• It doesn’t end with the diagnosis. Actually the diagnosis is the starting point for delivering value as the identified areas for improvement alongside practical recommendations will facilitate the organisation to achieve its goals.
  • It provides insights and practical recommendations that can be implemented by the parties responsible for: The most important criterion for the provided recommendations is be specific, actionable, and tailored to the needs and priorities of the organisation. So, as any good advice, it should take into account the organisation’s specific context and challenges.
  • It has a follow-up component in which the auditing team keeps track of the improvements and works next to the team implementing them by providing constant advice. This helps to ensure that the recommendations are being implemented effectively and that the organisation is making progress towards its goals.
Provided that the above are operationalised properly, the benefits for an employer organization or HR vendor can be the following:
  • (Bias) Risks detection and mitigation: In general, an AI audit can help to identify potential risks and vulnerabilities in an organisation’s AI systems, processes, and data. The bias audits as defined by the Local Law 144 can be the first step for a full scale audit which can include other characteristics such as transparency (explainability analysis) and safety/security (e.g. evasion attacks, data poisoning and others).
  • Increased trust over their products and services: By demonstrating that they have undergone a rigorous audit process and are committed to ensuring the fairness and quality of their AI systems, organisations can build trust with their customers, partners, and other stakeholders.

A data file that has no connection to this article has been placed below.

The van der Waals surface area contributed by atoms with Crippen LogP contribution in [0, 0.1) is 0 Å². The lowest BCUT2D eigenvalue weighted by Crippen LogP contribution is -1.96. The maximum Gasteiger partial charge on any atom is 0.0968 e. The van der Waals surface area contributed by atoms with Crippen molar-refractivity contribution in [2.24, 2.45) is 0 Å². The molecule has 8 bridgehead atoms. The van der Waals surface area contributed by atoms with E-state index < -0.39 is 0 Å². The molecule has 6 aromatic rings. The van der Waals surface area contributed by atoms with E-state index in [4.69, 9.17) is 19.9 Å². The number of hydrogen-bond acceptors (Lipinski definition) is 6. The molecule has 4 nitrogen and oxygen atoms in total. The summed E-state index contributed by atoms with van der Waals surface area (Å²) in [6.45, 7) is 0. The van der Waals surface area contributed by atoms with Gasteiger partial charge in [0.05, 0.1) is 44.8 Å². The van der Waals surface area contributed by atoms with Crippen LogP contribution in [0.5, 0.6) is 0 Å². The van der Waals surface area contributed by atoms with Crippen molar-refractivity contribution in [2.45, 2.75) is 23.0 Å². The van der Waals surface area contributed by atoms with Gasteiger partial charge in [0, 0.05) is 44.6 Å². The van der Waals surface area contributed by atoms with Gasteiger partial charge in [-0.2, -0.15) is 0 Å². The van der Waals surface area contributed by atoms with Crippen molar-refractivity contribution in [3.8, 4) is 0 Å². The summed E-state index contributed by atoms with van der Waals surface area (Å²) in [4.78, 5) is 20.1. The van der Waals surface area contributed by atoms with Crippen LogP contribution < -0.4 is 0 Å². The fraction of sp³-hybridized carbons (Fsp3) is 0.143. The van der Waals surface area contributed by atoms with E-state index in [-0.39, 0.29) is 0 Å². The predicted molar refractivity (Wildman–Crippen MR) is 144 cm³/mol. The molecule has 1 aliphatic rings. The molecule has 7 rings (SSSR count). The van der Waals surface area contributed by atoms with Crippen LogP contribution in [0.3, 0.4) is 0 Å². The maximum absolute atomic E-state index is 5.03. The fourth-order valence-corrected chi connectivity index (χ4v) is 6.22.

• Improved brand perception: By demonstrating a commitment to fairness, transparency and accountability, organisations can differentiate themselves from competitors and position themselves as leaders in the industry.
  • Ability to diversify from the rest of the competition: By demonstrating that they have undergone a thorough audit process and have implemented best practices in AI development, organisations can stand out in a crowded marketplace and attract new customers and partners.
Finally, a short “note” about why an independent auditor is necessary to perform the audit instead of an in-house solution: objectivity, expertise, credibility. An independent auditor is the obvious choice for ensuring that an audit of an AI system is conducted in a thorough, objective, and credible manner, and that any issues or risks associated with the AI system are identified and addressed appropriately.
In conclusion, when legislations such as NYC Law 144, are to be introduced, controversy and opposition shall be expected. However, it is in the hands of the legislators and most importantly in our peers in the domain of AI Audits to alleviate concerns and communicate clearly to those who will be subject to audits the benefits they can get and the opportunity they have to build and/or operate better and more trusted systems.